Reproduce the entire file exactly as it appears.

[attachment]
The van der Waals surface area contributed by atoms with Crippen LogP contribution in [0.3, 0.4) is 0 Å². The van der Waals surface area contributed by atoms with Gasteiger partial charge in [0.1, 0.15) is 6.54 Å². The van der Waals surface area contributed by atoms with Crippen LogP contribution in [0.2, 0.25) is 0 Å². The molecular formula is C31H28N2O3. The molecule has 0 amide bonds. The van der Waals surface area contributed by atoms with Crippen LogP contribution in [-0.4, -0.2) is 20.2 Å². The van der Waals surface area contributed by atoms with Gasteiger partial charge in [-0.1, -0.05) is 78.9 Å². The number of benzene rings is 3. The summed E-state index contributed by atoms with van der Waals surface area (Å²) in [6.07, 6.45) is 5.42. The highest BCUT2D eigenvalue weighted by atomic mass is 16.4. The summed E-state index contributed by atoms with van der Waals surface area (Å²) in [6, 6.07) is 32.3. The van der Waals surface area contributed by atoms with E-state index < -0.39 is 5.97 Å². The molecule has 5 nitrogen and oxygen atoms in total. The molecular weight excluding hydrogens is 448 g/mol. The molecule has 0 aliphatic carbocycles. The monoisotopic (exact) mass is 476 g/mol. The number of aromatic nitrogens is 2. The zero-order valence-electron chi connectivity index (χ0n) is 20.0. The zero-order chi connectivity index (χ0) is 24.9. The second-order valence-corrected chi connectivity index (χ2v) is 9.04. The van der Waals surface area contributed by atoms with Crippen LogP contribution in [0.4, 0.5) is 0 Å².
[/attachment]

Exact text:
The van der Waals surface area contributed by atoms with Crippen LogP contribution in [0.3, 0.4) is 0 Å². The van der Waals surface area contributed by atoms with Gasteiger partial charge in [0.1, 0.15) is 6.54 Å². The van der Waals surface area contributed by atoms with Crippen LogP contribution in [0.2, 0.25) is 0 Å². The molecular formula is C31H28N2O3. The molecule has 0 amide bonds. The van der Waals surface area contributed by atoms with Crippen LogP contribution in [-0.4, -0.2) is 20.2 Å². The van der Waals surface area contributed by atoms with Gasteiger partial charge in [-0.1, -0.05) is 78.9 Å². The number of benzene rings is 3. The summed E-state index contributed by atoms with van der Waals surface area (Å²) in [6.07, 6.45) is 5.42. The highest BCUT2D eigenvalue weighted by atomic mass is 16.4. The summed E-state index contributed by atoms with van der Waals surface area (Å²) in [6, 6.07) is 32.3. The van der Waals surface area contributed by atoms with E-state index < -0.39 is 5.97 Å². The molecule has 5 nitrogen and oxygen atoms in total. The molecular weight excluding hydrogens is 448 g/mol. The molecule has 0 aliphatic carbocycles. The monoisotopic (exact) mass is 476 g/mol. The number of aromatic nitrogens is 2. The zero-order valence-electron chi connectivity index (χ0n) is 20.0. The zero-order chi connectivity index (χ0) is 24.9. The second-order valence-corrected chi connectivity index (χ2v) is 9.04. The van der Waals surface area contributed by atoms with Crippen LogP contribution in [0.4, 0.5) is 0 Å².